This model is a back-to-basics Caterham, built to celebrate the firm’s anniversary but also to combine old-school looks with modern performance hardware. The wings are clamshells rather than cycle wings and the seats and leather trim hark back to the Lotus days of yore.
It’s not cheap, though and the expensive options pushed the price from a steep £33,495 to £39,655.
Two body types are available: standard, which is3,100mm long, 1,575mm wide and 1,090mm high; and large, which is 3,350mm long, 1,685mm wide and 1,115mm high. Ours was the larger size with floors lowered by 110mm which is a £495 option.
There’s not much in the way of creature comforts, but the leather upholstery, Smiths instruments and old-school plastic rocker switches are perfectly judged. There’s a two-speed heater, which has negligible effect and the windscreen is electrically heated for demisting. You sit low, almost in line with lorry hubs and you quickly find that various bits of the cockpit rub bits of your body raw.
The £2,250 mohair hood and side screens aren’t the last word in weather protection and make elegant access to the cockpit well nigh impossible. So, you slide into the driver’s seat like a greased otter. And whichever version you drive, the pedal box is tiny wee, so you wear pumps to drive. The tiny Motalita wood-rim steering wheel (£300) is delightful, but driving hard you have to spread your arms and the stiff shifting gearlever requires you to poke your elbow out to the side, both of which encroach on your passenger.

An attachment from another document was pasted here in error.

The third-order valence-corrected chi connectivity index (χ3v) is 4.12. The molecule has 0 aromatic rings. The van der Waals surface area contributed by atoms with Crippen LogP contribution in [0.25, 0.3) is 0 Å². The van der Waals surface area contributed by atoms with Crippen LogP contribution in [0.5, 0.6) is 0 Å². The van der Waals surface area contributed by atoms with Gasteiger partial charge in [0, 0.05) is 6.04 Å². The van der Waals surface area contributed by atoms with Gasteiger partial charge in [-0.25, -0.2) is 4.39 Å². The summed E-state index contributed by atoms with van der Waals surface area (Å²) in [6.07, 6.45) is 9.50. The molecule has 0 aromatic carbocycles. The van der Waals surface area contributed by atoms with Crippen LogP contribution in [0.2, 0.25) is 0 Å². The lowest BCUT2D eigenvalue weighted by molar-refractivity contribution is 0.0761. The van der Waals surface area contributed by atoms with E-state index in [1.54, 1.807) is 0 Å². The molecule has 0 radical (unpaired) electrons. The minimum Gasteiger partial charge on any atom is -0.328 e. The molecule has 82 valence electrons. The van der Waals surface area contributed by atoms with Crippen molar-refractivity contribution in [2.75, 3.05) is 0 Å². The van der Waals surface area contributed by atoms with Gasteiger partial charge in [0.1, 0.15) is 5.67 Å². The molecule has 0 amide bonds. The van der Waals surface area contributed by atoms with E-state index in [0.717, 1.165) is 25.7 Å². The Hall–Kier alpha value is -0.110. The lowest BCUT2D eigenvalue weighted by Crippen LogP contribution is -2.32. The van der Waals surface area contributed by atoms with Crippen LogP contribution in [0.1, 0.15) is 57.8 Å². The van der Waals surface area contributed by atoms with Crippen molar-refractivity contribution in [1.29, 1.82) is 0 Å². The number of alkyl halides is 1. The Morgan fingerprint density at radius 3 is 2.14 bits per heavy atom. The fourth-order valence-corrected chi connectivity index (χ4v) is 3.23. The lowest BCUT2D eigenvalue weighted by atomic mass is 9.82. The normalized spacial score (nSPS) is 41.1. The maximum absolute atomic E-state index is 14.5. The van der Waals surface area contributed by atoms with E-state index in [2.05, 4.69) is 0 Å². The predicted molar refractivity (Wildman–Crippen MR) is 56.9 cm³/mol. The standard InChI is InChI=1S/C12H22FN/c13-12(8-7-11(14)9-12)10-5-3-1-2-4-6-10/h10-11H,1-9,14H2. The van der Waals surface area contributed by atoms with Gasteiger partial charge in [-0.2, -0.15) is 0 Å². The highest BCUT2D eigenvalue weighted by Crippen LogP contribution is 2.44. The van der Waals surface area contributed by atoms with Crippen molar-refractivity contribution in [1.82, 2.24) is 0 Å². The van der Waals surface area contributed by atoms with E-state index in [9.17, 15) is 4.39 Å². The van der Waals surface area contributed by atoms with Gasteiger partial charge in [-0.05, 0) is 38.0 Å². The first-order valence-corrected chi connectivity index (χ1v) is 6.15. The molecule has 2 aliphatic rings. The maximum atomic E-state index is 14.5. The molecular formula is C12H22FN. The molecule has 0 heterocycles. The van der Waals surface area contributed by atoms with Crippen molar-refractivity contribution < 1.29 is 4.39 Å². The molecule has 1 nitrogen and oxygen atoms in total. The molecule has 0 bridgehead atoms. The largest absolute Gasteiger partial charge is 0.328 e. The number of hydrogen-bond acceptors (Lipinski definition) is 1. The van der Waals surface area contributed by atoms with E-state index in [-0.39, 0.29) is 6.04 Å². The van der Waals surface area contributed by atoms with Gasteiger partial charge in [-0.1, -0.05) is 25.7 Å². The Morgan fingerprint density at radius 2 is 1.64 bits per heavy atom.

I started in the rain, which wasn’t much fun. It’s hard to see out, the wipers are a bit rubbish and you feel the quintessence of vulnerability. As the weather cleared, however, on curving B roads, the little two-seater started to work its charm.
Although the Sigma engine feels a bit crude compared to some of the other more exotic engines fitted to Caterhams, it’s truer to this car’s roots, which started life in 1952 as the Lotus VI with a side-valve Ford under the bonnet.
Snick the tiny gear lever into first and you even feel the clutch take up as the Avons bite into the road surface. At 565kg, this Caterham has a power to weight ratio that embarrasses cars with many times the power. And while this is a far cry from the faster Caterham models, it’s brisk enough even if you feel you are doing a million miles per hour just keeping up with the traffic.
Wring out the little engine and it gets a bit short of breath, but it’s quick enough while still staying manageable, almost coaxing you into sliding the car gently through the slower-speed corners. And it’s all so alive, willing you to drive that extra mile and push on for the next bit of road; this is a car that brings out the Mister Toad in everyone.
The ride isn’t too bad, either, though the Avons crash through sharp-edged bumps and potholes. The unassisted steering feels is simply wonderful; light and easy, and with this larger wheel rim, it sends huge amounts of feedback up to the driver. No you wouldn’t want to drive one every day (though some do) and you wouldn’t want to drive across Europe in one (although, again, some do), but on a fine day and on sinuous dry roads, a Caterham is probably the perfect automobile.
This model is very expensive, but its details are just about perfect, and the chassis balance is firmly in favour of the road rather than the track, which I like. I’d like a bit more power and a lower price, which the Caterham brochure happily provides for, but as I stare out of the window on a dreich and drear autumn day, just the thought of my sunny drive in this car is enough to bring a broad smile to my face.
And that is simply priceless…